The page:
Denver Post/June 2015
By Alex Miller
Like many bad things, student debt has taken a little while to make a mark on our collective consciousness. Sometimes it just takes a magic number — like $1 trillion — to really get the conversation going.
Actually, the number is $1.2 trillion, and counting. I have a hard time getting my head around what one thousand two hundred billions of dollars means or looks like, much less how we managed to incur all that without the words “Middle East” involved. But in our home, we feel it every day as our children graduate college and talk as much about their hopes for the future as they do how to rid themselves of their onerous debt as quickly as possibly.
They’re not alone. In 2013, 67 percent of college grads entered the workforce with some amount of student debt. In Colorado that same year, the average resident student graduated with $22,100 in debt. Our oldest son, who graduated from CU-Boulder in 2014, had two scholarships worth $5,000 a year, and he still walked out with 30 grand in loan debt.
When I started my freshman year at Boulder in 1982, tuition was $868 a year. This year, it’s $9,312 for an undergrad resident. States have slashed what they contribute to higher ed, while universities have added layer upon layer of administration over the years. Our education system, the finest in the world, we’re told, appears to have no system at all when it comes to managing how students should reasonably be expected to pay. Like a driverless car careening down a vaguely defined road, the institutions that serve as our storehouse of knowledge and training ground of our youth operate as an ad hoc collective churning out a debtor’s misery with two out of every three diplomas.
Of course, many schools deliver good educations, and many jobs require them. But the baseline expectation that the typical 18-year-old, eager to start school and willing to sign anything, is capable of long-term, rationale decisions about cost-benefit ratios, loan amortization and debt service is tough to swallow.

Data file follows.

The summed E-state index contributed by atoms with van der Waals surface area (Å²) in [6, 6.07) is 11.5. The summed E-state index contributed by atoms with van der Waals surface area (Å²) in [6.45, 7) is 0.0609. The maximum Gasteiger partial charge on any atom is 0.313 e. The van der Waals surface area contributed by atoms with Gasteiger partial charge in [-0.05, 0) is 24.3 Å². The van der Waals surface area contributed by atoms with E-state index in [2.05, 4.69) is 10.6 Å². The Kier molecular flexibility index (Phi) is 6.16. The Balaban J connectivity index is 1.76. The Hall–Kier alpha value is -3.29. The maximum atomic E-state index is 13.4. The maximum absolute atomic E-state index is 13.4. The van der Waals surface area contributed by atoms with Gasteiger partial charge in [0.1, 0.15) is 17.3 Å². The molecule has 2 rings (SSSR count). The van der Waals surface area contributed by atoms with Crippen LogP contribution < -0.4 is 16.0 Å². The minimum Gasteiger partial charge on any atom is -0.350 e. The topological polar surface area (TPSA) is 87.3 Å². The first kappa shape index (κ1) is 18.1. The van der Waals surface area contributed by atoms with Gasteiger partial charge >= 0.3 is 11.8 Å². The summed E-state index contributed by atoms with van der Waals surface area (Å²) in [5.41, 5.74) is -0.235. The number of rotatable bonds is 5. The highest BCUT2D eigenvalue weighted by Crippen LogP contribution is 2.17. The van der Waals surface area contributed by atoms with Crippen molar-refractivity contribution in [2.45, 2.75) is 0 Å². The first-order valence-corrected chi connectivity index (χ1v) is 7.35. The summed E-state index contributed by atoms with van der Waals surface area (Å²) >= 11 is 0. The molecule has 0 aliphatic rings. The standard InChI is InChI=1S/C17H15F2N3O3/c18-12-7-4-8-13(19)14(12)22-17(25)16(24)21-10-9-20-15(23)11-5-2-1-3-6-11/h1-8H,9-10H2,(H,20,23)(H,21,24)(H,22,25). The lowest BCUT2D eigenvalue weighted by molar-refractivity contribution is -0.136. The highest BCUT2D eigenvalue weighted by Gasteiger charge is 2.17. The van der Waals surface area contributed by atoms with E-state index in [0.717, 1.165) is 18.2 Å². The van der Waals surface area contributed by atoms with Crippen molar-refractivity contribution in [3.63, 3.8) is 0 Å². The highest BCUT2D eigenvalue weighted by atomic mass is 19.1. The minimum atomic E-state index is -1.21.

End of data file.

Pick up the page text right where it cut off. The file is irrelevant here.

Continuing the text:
Whatever our schools’ culpability in all this, the other big player is the United States Government, which earns tens of billions a year in interest on student loans. Unlike most other kinds of debt, federal student loans can almost never be discharged through bankruptcy, and they will literally follow you to your grave: If you haven’t paid them off by the time you retire, Uncle Sam will ding your Social Security payments. This is an under-reported phenomenon and one that will grow more alarming as the holders of our massive debt grow older.
It’s easy to see why populist messages from the likes of Elizabeth Warren and Bernie Sanders are starting to resonate. All this student debt is an enormous drag on the economy, and Republicans who killed Warren’s student loan reform bill last year may soon find their constituents looking for relief regardless of how well it plays on Fox News. Warren’s bill would have allowed students to refinance at lower rates — a common-sense measure that could only be killed by those for whom no amount of middle-class suffering is ever enough to tick up taxes on the rich.
As Sanders has pointed out, even a miniscule transaction tax at the Wall Street casino would be enough to fund a public college education for every American who wants one. That, combined with a lowering of the interest rate on new loans and the ability to finance older ones, would have an enormously beneficial impact on the economy — not to mention the emotional and financial well-being of college grads and their families.
As one of the most educated states, Colorado has a lot at stake in how we treat our students, ourselves, and whether we think starting our careers mired in debt is a great idea or something that should be changed. The solutions aren’t clear, but the starting point is: We need to make a lot of noise about what is truly a crisis and make student debt reform a major issue in 2016.
Alex Miller is a marketing writer who lives in Highlands Ranch.